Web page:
The Royal National Park was next on my list for a day trip from Sydney life. Established in 1879, making it the second oldest national park in the world (After Yellowstone in the US), the Royal National Park is a monster of a park at 16,000 hectares.
You can tackle whatever outdoorsy activity suits your fancy, whether that be camping, bushwalking, or simply exploring the local fauna and wildlife.
I have to admit, I didn’t do much planning before jumping on a train down to the National Royal Park – I’ll call it Nasho from now on – and it quickly made me realize how stupid that can be when you’re bushwalking by yourself.
I’ve hiked around the world, most times on my own, so I don’t think too much about it and usually just go for it. Australia is a different animal all together, and I mean that literally because there are so many animals that can kill you, and the land and weather themselves are deadly.
I took a ferry from Cronulla and walked through the little town of Bundeena until I arrived at the entrance of the park, what looked like someone’s backyard. I started into the wilderness, and soon came across one of the only signs I would see all day for the Coast Track. I made my way through the track, all the way down to the deserted Big Marley Heads Beach, and from there cut across a fire trail to get back to the main highway.
I had to walk along the side of the highway until I made my way back to Bundeena. I’m sure there were better ways to go about hiking the park, but it worked out well enough for not planning much of anything beforehand.
I decided to start from Bundeena because it looked like the most direct and easiest way to get to the Coast Track via public transit. I knew I wouldn’t be able to see even 1/4 of the National Park, so I wanted to see the part I thought would have the most drastic views and varied scenery. The Coast Track is the most popular track in the park for a reason, but if you want to complete it fully it takes about two days. I told you it was a big park.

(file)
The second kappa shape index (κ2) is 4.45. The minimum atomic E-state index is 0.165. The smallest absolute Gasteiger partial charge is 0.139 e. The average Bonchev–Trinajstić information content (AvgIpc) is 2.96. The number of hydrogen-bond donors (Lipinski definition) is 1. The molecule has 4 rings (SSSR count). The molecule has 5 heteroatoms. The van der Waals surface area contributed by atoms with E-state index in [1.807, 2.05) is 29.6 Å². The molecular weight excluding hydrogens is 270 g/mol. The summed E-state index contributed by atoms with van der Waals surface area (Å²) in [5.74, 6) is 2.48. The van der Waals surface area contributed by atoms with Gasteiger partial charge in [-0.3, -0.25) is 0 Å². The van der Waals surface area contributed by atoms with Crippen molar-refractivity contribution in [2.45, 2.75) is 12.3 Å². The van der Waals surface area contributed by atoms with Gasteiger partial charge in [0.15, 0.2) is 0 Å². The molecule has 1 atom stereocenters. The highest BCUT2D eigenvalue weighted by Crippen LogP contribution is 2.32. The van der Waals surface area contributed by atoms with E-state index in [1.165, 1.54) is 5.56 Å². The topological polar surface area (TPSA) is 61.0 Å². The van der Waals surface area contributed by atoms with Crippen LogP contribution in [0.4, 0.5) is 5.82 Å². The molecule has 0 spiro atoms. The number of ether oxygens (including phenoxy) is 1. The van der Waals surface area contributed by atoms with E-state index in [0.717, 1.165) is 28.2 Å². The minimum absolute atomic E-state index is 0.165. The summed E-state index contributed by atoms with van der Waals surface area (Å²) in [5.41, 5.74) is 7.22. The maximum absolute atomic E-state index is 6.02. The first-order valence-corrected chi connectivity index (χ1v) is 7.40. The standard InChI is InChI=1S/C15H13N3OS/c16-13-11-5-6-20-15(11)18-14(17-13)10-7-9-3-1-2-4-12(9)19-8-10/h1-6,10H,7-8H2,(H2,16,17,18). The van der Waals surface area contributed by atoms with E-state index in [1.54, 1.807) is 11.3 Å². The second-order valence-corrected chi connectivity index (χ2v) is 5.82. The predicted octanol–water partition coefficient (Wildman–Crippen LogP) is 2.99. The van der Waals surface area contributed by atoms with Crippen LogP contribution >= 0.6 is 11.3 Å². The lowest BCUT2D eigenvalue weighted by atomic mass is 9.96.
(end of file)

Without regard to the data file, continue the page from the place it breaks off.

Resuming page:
I figured I would just backtrack once it started getting too late, but I was having too much fun along the track and decided to keep going a bit further until it was too late to turn around and make it back before dark. My bad.
I luckily found the fire trail that cut back to the main highway that would eventually lead to the Bundeena wharf, but I realized too late that Google Maps doesn’t really work at such a dinosaur of a place as Nasho. I had to hope for the best, and thankfully the fire trail did get me back in time for the last ferry.
I also didn’t bring any extra food and water with me in case of an emergency, and not that my phone worked well out in the bush anyway, but I didn’t charge it all the way before I left, so it died towards the end of my hike. Note: These are all the ways you shouldn’t bushwalk!
I think at this point I was just used to heavily populated trails that always had people on them and visitor centers, neither of which were found at Nasho. The lack of people I think surprised me the most. At first I found it refreshing, like I was on a true bushwalking experience. But as the day went on and I still hadn’t come across anyone, and I became a bit lost, it was more worrying.
I should’ve known with the size of the park that it was a big place to tackle on my own, but I’m a very stubborn person and I wanted to explore the park independently.
In the duration of my hike I came across what must’ve been every type of terrain in Australia, from red dirt to cliff views, to forests, to untouched beaches, to complete and utter desert. I came across a wild kangaroo and desert mice, I was almost attacked by three local birds, and I saw remnants of snakes along the trail.
I’m glad I made it back to Bundeena for the last ferry, but it was also the uneasiest I’ve felt while hiking on my own, something that could’ve easily been avoided with a little more planning. Lesson learned.
Even with the unpleasant feeling that I was going to be lost in the park for good, I had an incredible day in Aussie nature, and it was a feat I was proud of accomplishing on my own.
The Nasho is the most overgrown and wild park I hiked in Australia, and the lack of people only added to the complete desolate feeling you have while hiking it. The lack of signs made me wonder if I was going the right way at all for most of my journey. In a word, it was most definitely an adventure.
Have you ever been to the Royal National Park? Have you ever found yourself lost while bushwalking?
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